Sunday, November 17, 2013

Walden on Wheels - Ken Ilgunas ----------------------- 2.5 Stars

Lately, I have been reading far more books on my Kindle than on paper.  Usually, I borrow them from Arlington or Montgomery County.  You can't get new releases very easily but any older books, it is a quick and FREE download.  So, when I saw the newly released Walden on Wheels  on Kindle for only $4, I thought it was certainly worth the download.  I now know why it's only $4... at best, that's its value. 

You should understand the premise: some kid in graduate school decides he can't stand having any student debt so he decides to live in a van during his time in school.  There is an implicit and explicit kinship with Thoreau's Walden, hence the name of the book. 

Overall, the book is, OK.  It's not awful, but is also not very good.  It starts with a very exciting entry of this dude in his van about to potentially be found out by the cops while on campus.  The book then sprawls in to the next couple hundred pages of the back story that brought him to that point.  I remember this specifically as I was at the 66% notification on my Kindle when the book finally got back to the point at which it started.  That first 66% of the book is a bit rough.  Stories about this guy's lust for the wilderness, living differently, and issues with society litter most of the novel.  While you might appreciate his view on life, it gets old after a while and his constant stories about returning to Alaska (which I think he did for, what felt like, every summer of his life) wore after a while.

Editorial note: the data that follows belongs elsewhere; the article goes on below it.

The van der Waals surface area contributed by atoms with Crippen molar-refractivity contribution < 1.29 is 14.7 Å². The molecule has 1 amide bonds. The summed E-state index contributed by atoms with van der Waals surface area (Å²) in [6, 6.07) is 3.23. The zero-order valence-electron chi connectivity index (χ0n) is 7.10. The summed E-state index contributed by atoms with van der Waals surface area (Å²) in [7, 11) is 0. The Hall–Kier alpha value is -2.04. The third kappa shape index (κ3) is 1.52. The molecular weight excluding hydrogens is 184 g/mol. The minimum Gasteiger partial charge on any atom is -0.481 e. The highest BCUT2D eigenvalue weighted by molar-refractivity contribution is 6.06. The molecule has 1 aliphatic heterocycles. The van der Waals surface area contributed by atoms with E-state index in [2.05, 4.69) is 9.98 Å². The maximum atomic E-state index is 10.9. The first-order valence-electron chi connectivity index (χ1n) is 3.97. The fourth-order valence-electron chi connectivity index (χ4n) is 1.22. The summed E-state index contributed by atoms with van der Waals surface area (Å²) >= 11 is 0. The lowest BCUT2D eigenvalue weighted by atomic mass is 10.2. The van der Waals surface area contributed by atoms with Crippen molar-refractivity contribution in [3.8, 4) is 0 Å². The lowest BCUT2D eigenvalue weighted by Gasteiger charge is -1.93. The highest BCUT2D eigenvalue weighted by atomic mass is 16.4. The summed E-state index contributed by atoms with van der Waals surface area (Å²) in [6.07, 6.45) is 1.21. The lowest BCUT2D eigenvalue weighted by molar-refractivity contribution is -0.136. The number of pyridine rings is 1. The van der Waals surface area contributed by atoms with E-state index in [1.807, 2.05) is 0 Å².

The good parts were the last third of the book for sure, along with a fairly informal and enjoyable writing style.  You do, sort of, feel for the protagonist and friend's plight as many had a similar one.  Go to college with no real goal, go into massive debt, finish college and have no real way to pay off debt or utilize degree earned.  Unlike the author and buddy though, I never felt the need to 'fight' society for all of it's ills and assure I go against the system.  While I appreciate freedom (truly, the ultimate goal of the author), it's not worth the cost of security and assurance of safety. 

In general, the book is probably worth the $4 price tag.  It's sort of a novel idea, fairly interesting, and not the worst piece of writing.  However, it's certainly not a great read and you have to really enjoy the philosophies put forth of the author as they are fairly pervasive and make up the large amount of the novel whenever the reader begins to question why in god's name does he live in a van?  Enjoy!

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